Thursday, September 20, 2007


This past weekend I was asked to come speak at a church in Kansas as well as an open house. I was also fortunate enough to have the opportunity to be interviewed by a T.V. station and radio station. All weekend I met wonderful people who care deeply about the children we work with. At each talk I gave, children were sponsored, products were purchased, and people expressed great interest in getting more involved with Angel Covers.

While speaking at a church, I was asked if I consider Angel Covers to be successful or when we'll know that this organization is successful. My first instinct was to say, "Of course Angel Covers is successful. We have volunteers around the world who work hard and give their own financial resources to travel around the world. We care for thousands of children on a regular basis and they are healthier and have a better education because of it."

But, I also started thinking about success for the children we have the privilege to work with means to them. Sometimes success for these kids isn't measurable. Instead, it's in their attitudes about life and the hope for the future. Angel Covers is successful because it has given children around the world the confidence to dream of a different life, to hope for the future, to believe in themselves…you can see it in their eyes when you meet them. The kids I have meet, seem to believe that that I’m the one who has given them this sense of relief and joy in their lives. They don’t understand yet that this isn’t from me or any of our volunteers, but from themselves. Maybe the conduit is the programs we set up, or the food we provided, but they used those things and allowed themselves to believe they are capable of achieving more than they ever thought before.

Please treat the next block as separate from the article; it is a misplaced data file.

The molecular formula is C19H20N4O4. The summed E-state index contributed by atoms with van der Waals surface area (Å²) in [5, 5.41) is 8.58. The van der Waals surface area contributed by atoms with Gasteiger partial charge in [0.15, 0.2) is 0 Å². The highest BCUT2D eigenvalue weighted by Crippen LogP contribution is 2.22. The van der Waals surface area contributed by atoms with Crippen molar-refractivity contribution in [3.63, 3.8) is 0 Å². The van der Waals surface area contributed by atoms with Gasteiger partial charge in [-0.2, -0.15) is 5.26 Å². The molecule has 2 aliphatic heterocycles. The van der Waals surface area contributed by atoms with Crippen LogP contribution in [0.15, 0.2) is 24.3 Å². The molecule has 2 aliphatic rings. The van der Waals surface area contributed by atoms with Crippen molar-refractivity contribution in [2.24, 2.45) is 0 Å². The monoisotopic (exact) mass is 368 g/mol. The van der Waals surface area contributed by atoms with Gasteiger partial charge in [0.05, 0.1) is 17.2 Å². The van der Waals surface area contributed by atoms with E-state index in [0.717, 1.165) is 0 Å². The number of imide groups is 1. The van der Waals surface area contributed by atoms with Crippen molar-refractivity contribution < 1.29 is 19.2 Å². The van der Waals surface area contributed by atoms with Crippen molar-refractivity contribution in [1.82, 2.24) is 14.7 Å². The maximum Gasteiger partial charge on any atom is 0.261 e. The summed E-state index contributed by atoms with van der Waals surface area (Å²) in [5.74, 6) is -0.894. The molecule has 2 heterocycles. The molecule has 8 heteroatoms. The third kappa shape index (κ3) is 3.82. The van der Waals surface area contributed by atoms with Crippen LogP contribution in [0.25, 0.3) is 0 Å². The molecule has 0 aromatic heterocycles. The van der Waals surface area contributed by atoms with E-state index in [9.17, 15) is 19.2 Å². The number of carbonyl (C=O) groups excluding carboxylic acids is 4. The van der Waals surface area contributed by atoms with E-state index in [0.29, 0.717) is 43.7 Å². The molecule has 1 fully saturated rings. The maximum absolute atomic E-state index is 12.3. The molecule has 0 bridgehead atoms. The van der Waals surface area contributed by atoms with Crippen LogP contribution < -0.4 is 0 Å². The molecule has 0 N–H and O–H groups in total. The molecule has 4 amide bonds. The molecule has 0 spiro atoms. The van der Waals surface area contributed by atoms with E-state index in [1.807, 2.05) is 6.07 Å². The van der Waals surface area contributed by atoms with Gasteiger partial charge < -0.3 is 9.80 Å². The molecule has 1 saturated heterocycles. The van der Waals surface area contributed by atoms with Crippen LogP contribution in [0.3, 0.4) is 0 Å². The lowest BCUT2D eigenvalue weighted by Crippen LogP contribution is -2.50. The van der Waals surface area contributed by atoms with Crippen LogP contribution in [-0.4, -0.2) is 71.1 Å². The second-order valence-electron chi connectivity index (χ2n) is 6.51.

AC will be successful when these girls graduate from high school or college. When the kids in Kenya graduate from high school or a trade school, and are able to support themselves and have a better life than they grew up with. When they don’t feel like they have to abandon their children as the only way to care for them, when they can work all day on a regular basis and afford to put food on the table each and every day, when they don’t contract AIDS or other diseases because they have the knowledge to prevent it….that’s also when AC will be successful. These kids look at us as if we are their hero’s, but what they don’t yet understand is that they are ours. If we can ever convey that message to them and have them truly understand it….well, I can’t think of a greater success than that. And when our first group of high school girls graduates, or the first group of Humble Hearts kids graduate, I’m going to be there tell them they are my hero’s. Because that’s what this is all about.

Kari Fillmore